Recently I found in a paper [1] a special symmetric version of SAT called the

2/2/4-SAT. But there are many \text{NP}-complete variants out there, for example:MONOTONE NAE-3SAT,MONOTONE 1-IN-3-SAT, …Some other variants are tractable: 2–\text{SAT}, Planar-NAE-\text{SAT}, …

Are there survey papers (or web pages) that classify all the (weird) \text{SAT} variants that have been proved to be \text{NP}-complete (or in \text{P}) ?

- Finding a shortest solution for the NxN extension of the 15-Puzzle is intractable by D. Ratner and M. Warmuth (1986)

**Answer**

# Classic, well-known results

As mentioned by Standa Zivny on the related question of CSTheory, Which SAT problems are easy?, there’s a well-known result by Schaefer from 1978 (quoting the answer of Zivny):

If SAT is parametrised by a set of relations allowed in any instance, then there are only 6 tractable cases: 2-SAT (i.e. every clause is binary), Horn-SAT, dual-Horn-SAT, affine-SAT (solutions to linear equations in

GF(2)), 0-valid (relations satisfied by the all-0 assignment) and 1-valid (relations satisfied by the all-1 assignment).

**Planar-3SAT** meaning the planar version of **3SAT** is known to be \mathcal{NP}-complete. See D Lichtenstein, Planar formulae and their uses, 1981. The non-planar version of 3SAT is of course the very well-known classic \mathcal{NP}-complete problem.

Not-All-Equal 3SAT (**NAE-3SAT**) is \mathcal{NP}-complete. However, the planar version of it is in \mathcal{P} as shown by Moret, Planar NAE3SAT is in P, 1988.

# More recent and/or “weird” variants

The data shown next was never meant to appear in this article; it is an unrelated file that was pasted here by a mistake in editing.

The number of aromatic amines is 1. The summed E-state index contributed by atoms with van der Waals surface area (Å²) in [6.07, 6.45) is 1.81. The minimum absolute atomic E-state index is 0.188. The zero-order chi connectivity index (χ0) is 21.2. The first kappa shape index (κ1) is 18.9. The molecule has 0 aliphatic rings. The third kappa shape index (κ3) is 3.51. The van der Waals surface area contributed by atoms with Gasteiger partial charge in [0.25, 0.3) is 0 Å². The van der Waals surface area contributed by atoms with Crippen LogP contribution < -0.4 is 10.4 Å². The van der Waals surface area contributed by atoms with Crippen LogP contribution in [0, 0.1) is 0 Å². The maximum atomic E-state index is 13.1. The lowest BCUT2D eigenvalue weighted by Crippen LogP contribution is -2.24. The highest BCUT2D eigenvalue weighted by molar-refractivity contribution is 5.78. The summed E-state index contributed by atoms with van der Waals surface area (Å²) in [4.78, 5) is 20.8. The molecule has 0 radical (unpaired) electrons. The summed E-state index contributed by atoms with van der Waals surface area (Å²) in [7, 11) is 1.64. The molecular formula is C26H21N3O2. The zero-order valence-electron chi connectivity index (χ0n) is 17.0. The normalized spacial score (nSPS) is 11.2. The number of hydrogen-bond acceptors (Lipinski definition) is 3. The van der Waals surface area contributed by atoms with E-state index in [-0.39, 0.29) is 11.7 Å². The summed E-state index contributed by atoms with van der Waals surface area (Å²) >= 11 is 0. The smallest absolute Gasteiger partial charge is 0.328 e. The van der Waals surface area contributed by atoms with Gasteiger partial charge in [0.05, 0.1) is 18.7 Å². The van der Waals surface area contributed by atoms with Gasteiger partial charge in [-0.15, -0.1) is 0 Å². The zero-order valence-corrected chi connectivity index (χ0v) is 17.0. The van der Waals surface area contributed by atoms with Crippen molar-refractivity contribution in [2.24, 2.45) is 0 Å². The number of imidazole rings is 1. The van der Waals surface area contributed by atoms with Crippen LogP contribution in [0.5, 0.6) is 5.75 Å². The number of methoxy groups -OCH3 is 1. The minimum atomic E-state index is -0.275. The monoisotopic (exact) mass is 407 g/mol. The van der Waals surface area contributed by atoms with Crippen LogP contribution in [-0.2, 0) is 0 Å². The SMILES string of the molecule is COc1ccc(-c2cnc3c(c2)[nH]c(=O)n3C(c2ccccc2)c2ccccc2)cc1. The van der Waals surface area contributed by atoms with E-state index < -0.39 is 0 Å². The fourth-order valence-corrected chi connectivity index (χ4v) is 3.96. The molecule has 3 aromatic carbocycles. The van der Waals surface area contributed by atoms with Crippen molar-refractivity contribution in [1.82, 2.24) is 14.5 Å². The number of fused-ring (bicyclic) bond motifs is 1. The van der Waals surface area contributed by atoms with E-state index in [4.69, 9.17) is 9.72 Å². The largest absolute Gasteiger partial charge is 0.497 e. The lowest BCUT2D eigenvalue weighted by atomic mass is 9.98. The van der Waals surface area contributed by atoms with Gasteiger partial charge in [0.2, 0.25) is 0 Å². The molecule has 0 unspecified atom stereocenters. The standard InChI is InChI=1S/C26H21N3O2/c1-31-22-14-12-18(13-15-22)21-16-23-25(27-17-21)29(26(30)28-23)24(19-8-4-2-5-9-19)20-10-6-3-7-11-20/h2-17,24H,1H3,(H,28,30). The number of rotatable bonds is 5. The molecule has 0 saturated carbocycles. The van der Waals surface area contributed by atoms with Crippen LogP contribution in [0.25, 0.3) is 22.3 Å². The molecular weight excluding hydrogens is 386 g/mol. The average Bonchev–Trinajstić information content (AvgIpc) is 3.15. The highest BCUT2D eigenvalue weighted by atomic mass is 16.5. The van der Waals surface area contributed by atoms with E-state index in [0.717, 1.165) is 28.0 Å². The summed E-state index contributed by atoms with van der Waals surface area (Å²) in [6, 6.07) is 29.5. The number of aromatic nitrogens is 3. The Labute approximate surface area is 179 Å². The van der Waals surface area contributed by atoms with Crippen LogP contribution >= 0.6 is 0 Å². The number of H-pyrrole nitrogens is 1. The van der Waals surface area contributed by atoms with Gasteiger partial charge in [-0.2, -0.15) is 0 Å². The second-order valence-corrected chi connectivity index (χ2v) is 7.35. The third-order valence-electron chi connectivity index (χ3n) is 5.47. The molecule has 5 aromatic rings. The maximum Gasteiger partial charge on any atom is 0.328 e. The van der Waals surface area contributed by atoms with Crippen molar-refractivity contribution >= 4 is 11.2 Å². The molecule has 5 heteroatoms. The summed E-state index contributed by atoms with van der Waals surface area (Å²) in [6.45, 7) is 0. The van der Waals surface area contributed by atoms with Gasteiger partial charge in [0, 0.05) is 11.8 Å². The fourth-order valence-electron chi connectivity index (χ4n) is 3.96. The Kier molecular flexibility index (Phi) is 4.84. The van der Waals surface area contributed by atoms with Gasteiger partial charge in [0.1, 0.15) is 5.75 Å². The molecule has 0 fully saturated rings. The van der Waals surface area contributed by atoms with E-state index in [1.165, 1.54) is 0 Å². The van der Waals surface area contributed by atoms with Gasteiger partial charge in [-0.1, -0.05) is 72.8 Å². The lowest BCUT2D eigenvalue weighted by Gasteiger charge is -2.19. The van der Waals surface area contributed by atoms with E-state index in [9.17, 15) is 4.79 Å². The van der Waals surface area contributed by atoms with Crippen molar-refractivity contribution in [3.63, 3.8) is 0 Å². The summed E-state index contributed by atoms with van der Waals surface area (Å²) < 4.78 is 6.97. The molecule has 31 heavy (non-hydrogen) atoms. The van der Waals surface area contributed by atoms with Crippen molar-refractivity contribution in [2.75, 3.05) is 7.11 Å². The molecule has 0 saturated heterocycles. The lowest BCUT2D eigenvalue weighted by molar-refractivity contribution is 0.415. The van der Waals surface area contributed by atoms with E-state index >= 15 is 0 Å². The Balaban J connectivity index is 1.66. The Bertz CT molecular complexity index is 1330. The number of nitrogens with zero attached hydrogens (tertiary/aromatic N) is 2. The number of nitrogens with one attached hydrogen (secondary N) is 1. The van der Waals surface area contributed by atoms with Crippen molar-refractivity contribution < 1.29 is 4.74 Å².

# k-colourable Monotone NAE-3SAT

Here’s a more exotic or weird variant, a decision problem called the **k-colourable Monotone NAE-3SAT**:

Given a monotone CNF expression \phi with exactly three distinct variables in each clause, such that the corresponding constraint graph G(\phi) is k-colourable, is the expression \phi not-all-equal satisfiable?

Here the corresponding constraint graph G(\phi) is a simple undirected graph associated with \phi as follows: Each variable of \phi is a vertex in G, and two vertices have an edge between them iff they appear in some clause together.

For k=4 the problem is in \mathcal{P}. For k=5 however, it is \mathcal{NP}-complete. See P Jain, On a variant of Monotone NAE-3SAT and the Triangle-Free Cut problem, 2010.

# Linear CNF variants

While not perhaps being exotic or weird, some well-known variants, namely **NAE-SAT** (not-all-equal SAT) and **XSAT** (Exact SAT; *exactly one* literal in each clause to 1 and all other literals to 0), of the satisfiability problem have been investigated in the *linear* setting. Clauses of a linear formula pairwise have at most one variable in common. Interestingly, the complexity status does not follow from Schaefer’s Theorem.

**NAE-SAT** and **XSAT** remain \mathcal{NP}-complete when restricted to linear formulas. Moreover, **NAE-SAT** and **XSAT** are still \mathcal{NP}-complete on formulas only containing clauses of length at least k, for each positive fixed integer k \geq 3. They are \mathcal{NP}-complete for monotone (no positive literals) linear formulas. However, **NAE-SAT** is polynomial-time decidable on exact linear formulas, where each pair of distinct clauses has exactly one variable in common.

Some further aspects regarding the complexity of **NAE-SAT** and **XSAT** under certain assumptions are probably still open. For more specifics, see for example Porschen and Schmidt, On Some SAT-Variants over Linear Formulas, 2009 and Porschen et al., Complexity Results for Linear XSAT-Problems, 2010.

**Attribution***Source : Link , Question Author : Vor , Answer Author : Community*